Department News

Check out what the Faculty and Students have been up to over the past few years.

The trees don’t care about us (Charney)

May 30,2023 – The Atlantic, by Alexandra Horowitz
Two new books scrutinize the natural world, and not for what it might offer us.
Silent observers of our lives, trees are on most peoples’ radar only at moments of transition or death: We mark springtime’s budding and autumn’s flamboyance, note somberly the tree felled by a storm or by the tiny, ravenous ash borer. Although emblematic of nature, they nevertheless are seen with the goggles of our human-centered vision, and thus barely seen at all.

Bangor students see things from a salmon’s eye view (Dillingham)

May 2, 2023 – Maine Audubon, by Melissa Gallagher
Through recent outdoor learning and hands-on activities, students at the Fairmount School in Bangor are deepening their understanding of watersheds thanks to Maine Audubon’s “River in my Backyard” after-school program.

Downeast Audubon talk April 12 (Berigan/Filiberti)

Apr 3, 2023 – Ellsworth American
ELLSWORTH — Downeast Audubon is hosting a talk titled “Migratory Marvels: Understanding Woodcock and Golden-winged Warbler Migration” on Wednesday, April 12, at 7 p.m. at the Moore Community Center in Ellsworth.

Liam Berigan and Emily Filiberti are researchers at the University of Maine studying bird migration using remote tracking technology. Berigan will give an introduction to the biology and life history of the American woodcock and discuss his ongoing research on their migration patterns.  Filiberti will speak about her two-year-long tracking and monitoring of the golden-winged warbler, a species facing acute population decline.

The audience will be walked through the process of tagging and tracking these elusive birds, how the Motus network is playing a pivotal role in understanding migratory pathways, and how this work will ultimately help to inform future management decisions for these species.

S8E4: How can art help enrich our lives and solve everyday problems? (Roth)

March 16, 2023 – The Maine Question Podcast
Art — whether it’s created on a page or computer or in a studio or theater — can do more than showcase creativity for amusement and cultural enrichment. Art can help teach people about historical and contemporary societies, advance research, support economic development and combat daily and systemic issues.

Amanda Ives: Teaching — and learning — with Maine Audubon

March 16, 2023 – UMaine News
Amanda Ives has always been outdoorsy. She remembers her childhood vacations and outdoor summer camp adventures as formative times in her life, and influential in her decision to pursue conservation as a career.

Secret Life of S’mammals (Yen)

Mar 3, 2023 – Georgia Wildlife Federation
A conversation between two small mammal researchers: Dr. JT Pynne (Georgia Wildlife Federation) and Ivy Yen (PhD Student at the University of Maine).
Most plants grow from seeds, but how do those seeds get there? Seed dispersal is the method by which plants spread out their seeds to populate an area. Seed dispersal comes in many forms, from hitchhikers riding along pants legs to birds eating and passing seeds.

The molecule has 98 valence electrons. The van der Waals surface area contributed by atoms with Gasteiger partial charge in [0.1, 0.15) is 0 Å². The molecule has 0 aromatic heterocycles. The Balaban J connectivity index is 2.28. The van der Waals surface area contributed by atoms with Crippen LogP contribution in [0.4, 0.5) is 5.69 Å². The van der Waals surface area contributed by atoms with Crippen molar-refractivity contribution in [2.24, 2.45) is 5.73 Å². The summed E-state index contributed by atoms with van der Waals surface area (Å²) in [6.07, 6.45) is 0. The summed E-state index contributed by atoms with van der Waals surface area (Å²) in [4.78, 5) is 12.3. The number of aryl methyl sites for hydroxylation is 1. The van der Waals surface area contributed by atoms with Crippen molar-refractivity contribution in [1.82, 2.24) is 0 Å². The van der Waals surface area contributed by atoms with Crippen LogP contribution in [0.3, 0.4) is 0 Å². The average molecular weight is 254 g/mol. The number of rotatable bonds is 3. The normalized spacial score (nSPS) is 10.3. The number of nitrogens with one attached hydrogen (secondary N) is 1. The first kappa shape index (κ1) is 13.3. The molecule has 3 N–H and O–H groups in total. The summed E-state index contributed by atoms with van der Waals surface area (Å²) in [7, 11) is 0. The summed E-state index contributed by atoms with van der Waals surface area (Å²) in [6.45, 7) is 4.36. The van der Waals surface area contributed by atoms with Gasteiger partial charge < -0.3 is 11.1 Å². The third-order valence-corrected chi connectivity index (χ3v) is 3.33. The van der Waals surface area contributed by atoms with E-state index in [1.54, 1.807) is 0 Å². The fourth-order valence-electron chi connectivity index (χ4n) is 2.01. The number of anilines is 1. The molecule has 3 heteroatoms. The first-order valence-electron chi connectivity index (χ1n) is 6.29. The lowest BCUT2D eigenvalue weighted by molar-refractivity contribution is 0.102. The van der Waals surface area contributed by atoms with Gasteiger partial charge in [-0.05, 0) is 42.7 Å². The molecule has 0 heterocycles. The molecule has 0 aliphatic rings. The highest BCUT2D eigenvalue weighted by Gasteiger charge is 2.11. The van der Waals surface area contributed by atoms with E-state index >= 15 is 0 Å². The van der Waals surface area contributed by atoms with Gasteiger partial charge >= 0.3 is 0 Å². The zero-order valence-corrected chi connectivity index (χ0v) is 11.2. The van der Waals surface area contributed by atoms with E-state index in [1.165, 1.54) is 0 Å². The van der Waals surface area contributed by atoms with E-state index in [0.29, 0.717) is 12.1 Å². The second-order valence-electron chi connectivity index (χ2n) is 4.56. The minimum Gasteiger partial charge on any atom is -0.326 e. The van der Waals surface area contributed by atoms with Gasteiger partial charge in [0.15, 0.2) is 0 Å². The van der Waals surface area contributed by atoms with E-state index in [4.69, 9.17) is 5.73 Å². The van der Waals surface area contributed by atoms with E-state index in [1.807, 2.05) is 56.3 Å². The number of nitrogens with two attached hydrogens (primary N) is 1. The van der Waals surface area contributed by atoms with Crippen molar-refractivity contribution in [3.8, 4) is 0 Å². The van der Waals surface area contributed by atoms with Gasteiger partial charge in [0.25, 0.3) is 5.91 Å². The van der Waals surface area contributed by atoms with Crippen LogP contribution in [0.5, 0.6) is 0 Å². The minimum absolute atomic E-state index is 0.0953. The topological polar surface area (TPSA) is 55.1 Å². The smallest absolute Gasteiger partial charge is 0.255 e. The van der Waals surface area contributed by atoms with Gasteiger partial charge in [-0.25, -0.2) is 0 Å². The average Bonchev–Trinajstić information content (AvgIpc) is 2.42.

Study traces migration habits of woodcock (Blomberg/Roth)

February 28, 2023 – The Piscataquis Observer
The American Woodcock, whether you hunt them over a gun dog or simply observe their spiraling spring mating rituals, are a fascinating and unique migratory game bird.

Reading Trees:  Are small mammals able to predict seed densities in the Maine woods? (Franzoi Dri)

February 2023 – Maine TREE – Written by Gabriela Franzoi Dri
We all know that farmers try to predict if the coming season will produce a good crop based on spring weather. But have you ever wondered if squirrels can predict if this will be a good or poor acorn year? This is very intriguing because trees produce variable seed quantities each year – a process we call “mast-seeding” – and squirrels certainly would benefit from knowing when food will be more abundant.

Kaylee Hussey: Wiki-wonder

February 13, 2023 – UMaine News
Editor’s note: This story was updated Feb. 14, 2023
The assignment was simple: add information to the Wikipedia page of an invertebrate species, citing two peer-reviewed sources. Somehow, Kaylee Hussey misunderstood the task — and may have found a passion for science communication along the way.

A Fond Farewell to Amanda Ives, the 2022 Davis Intern at Fields Pond

December 20, 2022 – Maine Audubon
Imagine a job where you start your day by filling feeders for wild birds, then help to plan an after-school lesson for fourth graders, then recommend some hiking trails for visitors to the Fields Pond Audubon Nature Center.

New study shows trends of Lymphoproliferative disease among Maine wild turkeys (Blomberg/Gonnerman)

December 14, 2022 – UMaine News
The potentially lethal Lymphoproliferative virus (LPDV) is becoming more prevalent among wild turkeys in the Northeast. With wild turkey populations growing, the risk of disease transmission between them, their domesticated counterparts and chickens may increase.

A Fish That’s Swum in Maine Ponds Since The Ice Age Faces An Uncertain Future (Murphy)

December 12, 2022 – Maine Public
It’s a brisk late-October morning, with a bright sun breaking through the fog clinging to the surface of Floods Pond, in Otis.

What Birds Can Tell Us About Conservation (Njuguna)

December 07, 2022 – The Nature Conservancy
A TNC volunteer and a Kenyan student are applying a novel approach to measuring river health.


updated 2/21/2024